In the third 2020 “Fresh Perspectives” blog post presented by the de Beaumont Foundation, Caitlin R. Williams, MSPH, a PhD candidate in the Department of Maternal and Child Health at the University of North Carolina at Chapel Hill, tells us why we can’t be apolitical when it comes to protecting the public’s health. She previously worked with a public-private partnership to dramatically reduce maternal and perinatal mortality in sub-Saharan Africa and has served as a member of the American Journal of Public Health’s 2019 Student Think Tank, the CDC’s National Preconception Health and Health Care Initiative Consumer Workgroup, and the Advisory Committee to the National Maternal and Child Health Workforce Development Center. She is a Royster Fellow and a Robertson Scholar.

In watching governments around the world (not least, our own here in the United States) fail in managing the pandemic response, a common lament among public health professionals has been that leaders are “playing politics with health.”

Many have longingly referred to a time when politics and public health were distinct entities. Yet health — and specifically, the public’s health — has always been political. If we are to rebuild badly needed public health infrastructure, the field must engage with the inherently political nature of health for all, using human rights as a moral compass to guide our advocacy

The Inherent Politics of Public Health

In recent years, public health has positioned itself as an apolitical, technocratic field, but this couldn’t be further from the truth. As a discipline, public health is political in the most fundamental sense of the word: that which is “of, or pertaining to, the polis.” Our mission is protecting and preserving the health of the public; how, then, could we construe our work as being anything other than political?

The history of public health demonstrates that the field has long understood this truth. The great public health successes of the past were born of political struggle, from the Public Health Act of 1848 through the passage of the Affordable Care Act of 2010. Even the successful smallpox eradication campaign spearheaded by the World Health Organization began as a political aspiration raised at the 1958 World Health Assembly. Throughout this history, scientists, practitioners, artists, and advocates have worked together to use data and stories to make it clear to policymakers why protecting the public’s health is of the utmost importance — with ACT UP’s embodied activism providing a template for our current times.

There has always also been a faction of the field that would prefer we stay out of politics and take on a purely technocratic role. Proponents argue that neutrality allows the field to remain above the partisan fray and avoid being cast as a political mouthpiece — which is critical for staying credible across shifting administrations. Yet if we stand for nothing, then what will we fall for? In casting health and science as neutral, we have confused being nonpartisan with being apolitical and have lost touch with the very soul of public health: the recognition that all people deserve the highest attainable standard of health and well-being.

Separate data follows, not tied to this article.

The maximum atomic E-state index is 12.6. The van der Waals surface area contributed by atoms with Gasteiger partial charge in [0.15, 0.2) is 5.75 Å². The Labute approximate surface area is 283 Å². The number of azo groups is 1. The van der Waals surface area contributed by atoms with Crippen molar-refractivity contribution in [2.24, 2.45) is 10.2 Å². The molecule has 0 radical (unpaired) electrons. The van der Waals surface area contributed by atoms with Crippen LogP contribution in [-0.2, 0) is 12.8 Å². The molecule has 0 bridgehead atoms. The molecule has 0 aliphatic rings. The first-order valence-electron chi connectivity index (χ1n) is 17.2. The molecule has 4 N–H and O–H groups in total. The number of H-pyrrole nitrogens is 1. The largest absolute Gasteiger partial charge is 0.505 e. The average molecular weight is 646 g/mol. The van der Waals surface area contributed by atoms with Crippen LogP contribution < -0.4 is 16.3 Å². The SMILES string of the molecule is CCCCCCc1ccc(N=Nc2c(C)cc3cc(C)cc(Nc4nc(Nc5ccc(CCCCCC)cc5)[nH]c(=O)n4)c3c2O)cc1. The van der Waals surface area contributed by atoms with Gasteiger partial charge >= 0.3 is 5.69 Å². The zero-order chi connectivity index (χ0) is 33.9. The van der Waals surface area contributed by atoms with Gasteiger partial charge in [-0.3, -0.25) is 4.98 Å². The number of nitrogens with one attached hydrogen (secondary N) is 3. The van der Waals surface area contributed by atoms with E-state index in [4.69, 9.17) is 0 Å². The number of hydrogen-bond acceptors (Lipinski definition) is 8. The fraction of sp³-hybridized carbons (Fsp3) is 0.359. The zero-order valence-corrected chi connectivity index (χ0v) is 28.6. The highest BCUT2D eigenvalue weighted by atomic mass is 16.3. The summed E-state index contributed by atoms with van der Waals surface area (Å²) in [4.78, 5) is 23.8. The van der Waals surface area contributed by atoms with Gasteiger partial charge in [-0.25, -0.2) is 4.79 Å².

Human Rights as a Guiding Star for the New Politics of Health

Amid a pandemic, populist nationalist politicians are launching blatant attacks on public health, part of a broader strategy to distort truth in order to consolidate political power. In the face of such attacks, the politics of neutrality no longer serve us; rather, they have left us flat-footed and unable to respond.

We may dream of a brand-new start, but our reticence to engage in politics means we dream in the dark for the most part. It’s time for us to shake off that hesitance and embrace our role as political actors — reweaving the fabric of a broken society through a shared commitment to better health and well-being for all. As we do so, human rights can give us a strong moral grounding from which to challenge populist nationalists’ strategy of division.

International human rights law has translated aspirations for equal human dignity into concrete policy, creating legally binding obligations on governments as well as mechanisms to hold governments to account. The health and human rights movement has demonstrated how to use these obligations to secure entitlements to health care and upstream determinants of health at the international level.

Yet international courts and reporting mechanisms can only get us so far. The human rights that have been enshrined globally still need to be translated into domestic policy. For that, we’re going to have to get involved in politics. We’ll get love for it, we’ll get hate for it, but we’ll get nothing if we just wait for it and wait for it.

Perhaps this stance is overly urgent. But we’ve been watching public health infrastructure crumble around us as wave after wave of political leaders defunds our work. And — help and forgive me — I want to build something that’s going to outlive me.

COVID-19 will bring a generation of future leaders to public health, much as HIV did for my generation and the one before mine. Let’s leave them with the tools to blaze past our wildest dreams.

Tune in for Caitlin’s APHA 2020 session, 4214.0 Multisector Human Rights Collaboration in the Global Fight to End Obstetric Violence, on Tuesday, Oct. 27 at 3:15 p.m. (MT)

This blog post was first published on APHA’s Public Health Newswire.

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